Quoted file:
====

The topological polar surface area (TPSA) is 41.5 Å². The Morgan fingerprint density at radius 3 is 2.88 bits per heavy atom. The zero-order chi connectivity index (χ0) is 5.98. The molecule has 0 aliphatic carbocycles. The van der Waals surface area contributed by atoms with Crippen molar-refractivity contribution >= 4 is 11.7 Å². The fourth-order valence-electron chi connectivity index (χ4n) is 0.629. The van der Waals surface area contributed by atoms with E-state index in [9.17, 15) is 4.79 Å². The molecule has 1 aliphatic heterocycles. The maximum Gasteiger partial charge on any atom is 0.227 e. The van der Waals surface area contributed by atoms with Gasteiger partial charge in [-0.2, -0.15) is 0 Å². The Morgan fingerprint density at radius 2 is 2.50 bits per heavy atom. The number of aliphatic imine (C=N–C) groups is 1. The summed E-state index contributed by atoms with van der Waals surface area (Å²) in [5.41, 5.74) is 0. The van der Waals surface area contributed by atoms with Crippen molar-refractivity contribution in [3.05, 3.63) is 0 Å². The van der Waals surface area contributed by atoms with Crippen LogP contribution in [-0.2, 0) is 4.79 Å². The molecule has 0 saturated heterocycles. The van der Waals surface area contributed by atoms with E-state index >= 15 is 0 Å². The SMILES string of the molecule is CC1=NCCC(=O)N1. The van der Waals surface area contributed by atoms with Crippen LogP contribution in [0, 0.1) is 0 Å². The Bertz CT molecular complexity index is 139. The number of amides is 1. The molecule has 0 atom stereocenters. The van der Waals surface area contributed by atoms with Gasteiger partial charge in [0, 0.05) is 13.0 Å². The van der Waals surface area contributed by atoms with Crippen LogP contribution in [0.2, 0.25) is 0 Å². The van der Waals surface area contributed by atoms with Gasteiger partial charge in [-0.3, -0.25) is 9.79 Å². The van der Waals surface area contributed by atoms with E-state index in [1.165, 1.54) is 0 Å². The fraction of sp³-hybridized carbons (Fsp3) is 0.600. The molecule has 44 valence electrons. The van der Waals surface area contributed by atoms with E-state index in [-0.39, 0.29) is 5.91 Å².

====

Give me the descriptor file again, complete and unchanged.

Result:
The topological polar surface area (TPSA) is 41.5 Å². The Morgan fingerprint density at radius 3 is 2.88 bits per heavy atom. The zero-order chi connectivity index (χ0) is 5.98. The molecule has 0 aliphatic carbocycles. The van der Waals surface area contributed by atoms with Crippen molar-refractivity contribution >= 4 is 11.7 Å². The fourth-order valence-electron chi connectivity index (χ4n) is 0.629. The van der Waals surface area contributed by atoms with E-state index in [9.17, 15) is 4.79 Å². The molecule has 1 aliphatic heterocycles. The maximum Gasteiger partial charge on any atom is 0.227 e. The van der Waals surface area contributed by atoms with Gasteiger partial charge in [-0.2, -0.15) is 0 Å². The Morgan fingerprint density at radius 2 is 2.50 bits per heavy atom. The number of aliphatic imine (C=N–C) groups is 1. The summed E-state index contributed by atoms with van der Waals surface area (Å²) in [5.41, 5.74) is 0. The van der Waals surface area contributed by atoms with Crippen molar-refractivity contribution in [3.05, 3.63) is 0 Å². The van der Waals surface area contributed by atoms with Crippen LogP contribution in [-0.2, 0) is 4.79 Å². The molecule has 0 saturated heterocycles. The van der Waals surface area contributed by atoms with E-state index >= 15 is 0 Å². The SMILES string of the molecule is CC1=NCCC(=O)N1. The van der Waals surface area contributed by atoms with Crippen LogP contribution in [0, 0.1) is 0 Å². The Bertz CT molecular complexity index is 139. The number of amides is 1. The molecule has 0 atom stereocenters. The van der Waals surface area contributed by atoms with Gasteiger partial charge in [0, 0.05) is 13.0 Å². The van der Waals surface area contributed by atoms with Crippen LogP contribution in [0.2, 0.25) is 0 Å². The van der Waals surface area contributed by atoms with Gasteiger partial charge in [-0.3, -0.25) is 9.79 Å². The van der Waals surface area contributed by atoms with E-state index in [1.165, 1.54) is 0 Å². The fraction of sp³-hybridized carbons (Fsp3) is 0.600. The molecule has 44 valence electrons. The van der Waals surface area contributed by atoms with E-state index in [-0.39, 0.29) is 5.91 Å².